Ofsted last week published a report identifying best practice in promoting enterprise-related skills and the entrepreneurial capabilities of our 16-19 year olds.
The report follows visits by Ofsted inspectors to 15 further education colleges, including Oxford & Cherwell Valley College, at the start of the year.
The report notes that promoting a culture of enterprise is a key focus of government and industry as a means of improving economic prosperity and growth. Young people entering the workforce should be at the centre of this culture change, and as such FE providers have a major role to play.
This was our starting point as we set out to put enterprise and entrepreneurship not only at the heart of our teaching, learning and assessment, but at the heart of how we do business.
Our Making Enterprise Work strategy document, published in June, recognises that the economic downturn and immense pace of technological change means that today’s young people face a very different jobs market than their parents did.
It is now unlikely that people will enjoy long careers with a single organisation. Instead our students will have to shape their own career paths and be prepared to invest in themselves in order to get on. Employees will have to collaborate more to come up with innovative solutions to problems and will need attributes like creativity, team work and initiative.
Our work towards building a culture and curriculum of enterprise isn’t just about developing entrepreneurs (although this plays an important part). It is based on a belief that entrepreneurial learning will help our students to develop the attributes they need to survive in business, whether that’s on their own or as an employee.
So how have we done it? One of the biggest steps has been to set up a Community Interest Company called SweetFE. SweetFE is a social enterprise, and as such operates outside of the regulations associated with large organisations. This has enabled us to ‘walk the talk’ by remaining fleet of foot and taking managed risks – all important aspects of enterprise.
SweetFE is a commercial arm, able to generate income to support our Student Fund. But more importantly it is leading a culture change by engaging staff in new ways of thinking and behaving. The company now has a dedicated team of 50 ambassadors drawn from academic and business support roles, as well as from the local business community. These ambassadors meet to develop new ideas and work together to put them into practice. Among the success stories has been SweetFE Learning, an online resource where students can have their work published - overseen by peer editors - for use by other students across the UK.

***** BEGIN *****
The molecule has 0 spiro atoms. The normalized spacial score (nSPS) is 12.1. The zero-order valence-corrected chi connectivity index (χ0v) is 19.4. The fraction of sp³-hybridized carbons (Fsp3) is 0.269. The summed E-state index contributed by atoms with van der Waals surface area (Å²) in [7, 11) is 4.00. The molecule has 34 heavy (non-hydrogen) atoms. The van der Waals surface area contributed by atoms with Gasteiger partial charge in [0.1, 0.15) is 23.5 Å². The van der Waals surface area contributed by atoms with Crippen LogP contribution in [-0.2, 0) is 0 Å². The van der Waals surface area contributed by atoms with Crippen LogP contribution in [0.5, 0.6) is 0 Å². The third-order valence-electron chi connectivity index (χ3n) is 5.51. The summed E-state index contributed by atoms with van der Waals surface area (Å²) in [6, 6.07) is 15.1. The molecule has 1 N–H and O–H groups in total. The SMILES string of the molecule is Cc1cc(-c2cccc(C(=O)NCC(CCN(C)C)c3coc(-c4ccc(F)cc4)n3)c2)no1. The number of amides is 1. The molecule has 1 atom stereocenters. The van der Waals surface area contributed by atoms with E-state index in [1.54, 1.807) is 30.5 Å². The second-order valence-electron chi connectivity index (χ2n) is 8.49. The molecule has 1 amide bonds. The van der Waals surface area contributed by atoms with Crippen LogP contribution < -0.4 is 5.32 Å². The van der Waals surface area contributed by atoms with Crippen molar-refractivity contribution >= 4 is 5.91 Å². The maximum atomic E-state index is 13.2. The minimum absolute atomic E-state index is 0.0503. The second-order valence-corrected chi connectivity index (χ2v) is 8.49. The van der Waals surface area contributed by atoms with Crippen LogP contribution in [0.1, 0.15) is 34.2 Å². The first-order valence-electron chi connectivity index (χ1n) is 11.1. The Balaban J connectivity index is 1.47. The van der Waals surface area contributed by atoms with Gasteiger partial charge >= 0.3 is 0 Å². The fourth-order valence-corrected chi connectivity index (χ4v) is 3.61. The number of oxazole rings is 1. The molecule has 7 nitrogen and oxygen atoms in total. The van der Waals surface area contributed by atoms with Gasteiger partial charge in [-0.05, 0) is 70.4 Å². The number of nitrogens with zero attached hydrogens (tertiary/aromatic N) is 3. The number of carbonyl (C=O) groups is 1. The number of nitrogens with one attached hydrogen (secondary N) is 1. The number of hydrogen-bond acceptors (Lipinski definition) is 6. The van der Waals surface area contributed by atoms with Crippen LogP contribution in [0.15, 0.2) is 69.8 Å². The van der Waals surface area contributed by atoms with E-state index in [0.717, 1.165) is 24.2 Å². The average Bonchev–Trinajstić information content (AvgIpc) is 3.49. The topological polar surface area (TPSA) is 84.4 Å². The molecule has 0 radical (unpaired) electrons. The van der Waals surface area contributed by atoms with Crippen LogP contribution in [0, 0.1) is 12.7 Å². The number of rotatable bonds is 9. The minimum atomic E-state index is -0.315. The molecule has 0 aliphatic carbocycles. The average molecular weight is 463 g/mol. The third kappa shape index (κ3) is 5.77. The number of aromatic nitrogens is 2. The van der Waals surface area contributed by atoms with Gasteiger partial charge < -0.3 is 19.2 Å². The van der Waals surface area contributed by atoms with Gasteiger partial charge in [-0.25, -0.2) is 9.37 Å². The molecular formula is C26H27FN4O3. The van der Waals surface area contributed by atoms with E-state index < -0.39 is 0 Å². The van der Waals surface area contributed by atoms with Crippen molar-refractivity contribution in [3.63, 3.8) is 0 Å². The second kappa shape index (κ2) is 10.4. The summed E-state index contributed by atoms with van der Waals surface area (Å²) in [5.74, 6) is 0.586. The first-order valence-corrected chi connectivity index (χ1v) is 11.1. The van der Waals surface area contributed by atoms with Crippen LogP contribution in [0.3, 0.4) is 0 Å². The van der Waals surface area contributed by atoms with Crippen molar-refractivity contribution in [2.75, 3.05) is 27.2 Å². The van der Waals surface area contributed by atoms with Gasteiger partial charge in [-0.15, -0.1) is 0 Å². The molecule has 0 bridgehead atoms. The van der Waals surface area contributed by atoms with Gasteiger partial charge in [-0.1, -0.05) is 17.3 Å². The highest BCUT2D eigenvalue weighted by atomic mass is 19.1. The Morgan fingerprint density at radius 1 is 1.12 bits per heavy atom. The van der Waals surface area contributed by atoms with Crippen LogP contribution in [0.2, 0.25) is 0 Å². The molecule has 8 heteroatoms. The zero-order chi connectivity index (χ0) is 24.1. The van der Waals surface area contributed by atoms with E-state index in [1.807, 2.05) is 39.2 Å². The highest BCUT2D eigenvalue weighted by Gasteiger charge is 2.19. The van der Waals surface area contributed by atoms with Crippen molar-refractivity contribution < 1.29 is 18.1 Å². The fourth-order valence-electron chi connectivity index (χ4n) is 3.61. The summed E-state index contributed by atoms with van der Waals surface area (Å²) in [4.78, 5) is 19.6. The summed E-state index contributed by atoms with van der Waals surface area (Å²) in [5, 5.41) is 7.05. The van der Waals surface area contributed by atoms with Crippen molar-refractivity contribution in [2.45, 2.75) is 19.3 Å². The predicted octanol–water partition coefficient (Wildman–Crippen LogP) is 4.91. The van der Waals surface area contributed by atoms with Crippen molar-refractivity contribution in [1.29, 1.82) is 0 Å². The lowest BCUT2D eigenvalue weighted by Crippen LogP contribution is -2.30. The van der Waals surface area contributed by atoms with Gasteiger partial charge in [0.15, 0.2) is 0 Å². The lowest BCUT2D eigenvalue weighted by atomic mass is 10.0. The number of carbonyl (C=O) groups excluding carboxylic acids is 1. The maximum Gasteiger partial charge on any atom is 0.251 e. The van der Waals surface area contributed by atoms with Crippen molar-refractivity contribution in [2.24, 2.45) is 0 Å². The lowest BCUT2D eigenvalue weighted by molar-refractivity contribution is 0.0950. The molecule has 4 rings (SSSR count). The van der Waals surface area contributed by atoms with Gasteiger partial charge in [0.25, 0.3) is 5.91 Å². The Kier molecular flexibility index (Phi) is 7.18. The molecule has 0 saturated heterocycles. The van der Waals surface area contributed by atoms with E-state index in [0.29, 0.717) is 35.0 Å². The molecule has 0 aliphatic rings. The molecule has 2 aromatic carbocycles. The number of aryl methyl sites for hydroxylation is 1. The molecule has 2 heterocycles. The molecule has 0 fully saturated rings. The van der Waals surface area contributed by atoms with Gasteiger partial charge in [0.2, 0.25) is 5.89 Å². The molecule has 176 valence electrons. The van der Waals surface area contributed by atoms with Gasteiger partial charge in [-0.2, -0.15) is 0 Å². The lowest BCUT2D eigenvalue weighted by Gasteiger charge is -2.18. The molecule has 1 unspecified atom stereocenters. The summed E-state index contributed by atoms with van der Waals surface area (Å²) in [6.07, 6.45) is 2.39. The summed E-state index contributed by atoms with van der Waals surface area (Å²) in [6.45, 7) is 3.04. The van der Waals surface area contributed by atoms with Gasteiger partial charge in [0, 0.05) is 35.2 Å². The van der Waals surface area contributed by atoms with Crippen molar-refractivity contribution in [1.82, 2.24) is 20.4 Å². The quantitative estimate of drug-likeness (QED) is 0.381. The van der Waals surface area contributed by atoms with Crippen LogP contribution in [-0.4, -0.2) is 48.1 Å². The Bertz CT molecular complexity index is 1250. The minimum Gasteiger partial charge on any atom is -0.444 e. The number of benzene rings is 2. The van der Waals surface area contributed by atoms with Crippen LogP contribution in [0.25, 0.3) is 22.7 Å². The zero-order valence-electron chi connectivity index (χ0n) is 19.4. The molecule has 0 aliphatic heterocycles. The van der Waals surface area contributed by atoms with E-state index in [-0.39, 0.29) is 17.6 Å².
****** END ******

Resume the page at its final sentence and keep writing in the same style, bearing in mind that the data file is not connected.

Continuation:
Within the classroom a new curriculum model, 4one1, is ensuring that the principles of enterprise are embedded in all curriculum areas. Through 4one1 students enjoy four weeks of intensive learning, followed by a fifth week of stretch and challenge where they are encouraged to develop new skills or spend more time on a key piece of work. In the sixth week of the pulse students take part in activities with real-life business scenarios at their core. So far this academic year these have included taking part in an Expansive Learning Conference – as delegates, hosts and organisers – and making and selling items at festive markets.
We believe that this way of teaching and learning also needs to be supported by the right facilities and environment. That’s why we have invested in new Learning Zones across all campuses, equipped with the latest technology to aid students’ research and presentation skills. The zones are supported by Learning Coaches; recent graduates who are expert in the use of technology and its applications. This investment, in part supported by SweetFE, has created more space for independent learning and offers students the chance to develop the contemporary skills demanded by employers.
Our journey to enterprise continues. As part of our commitment we are working with other, like-minded FE providers, through the Gazelle Colleges Group. This cluster of further education colleges are using entrepreneurial principles to drive educational reform and giving students opportunities to develop the skills they need for the 21st century workplace.
Importantly, as we develop, we are seeing some fantastic examples of young people raising their aspirations and having the confidence to step out and start something new. Our role is to create an environment where enterprise skills are valued and nurtured, and to model that approach across all aspects of college life. We believe that this will help our students to succeed, as well as provide industry with a new generation of creative thinkers needed to deliver the growth it so desires.
Sally Dicketts is principal of Oxford & Cherwell Valley College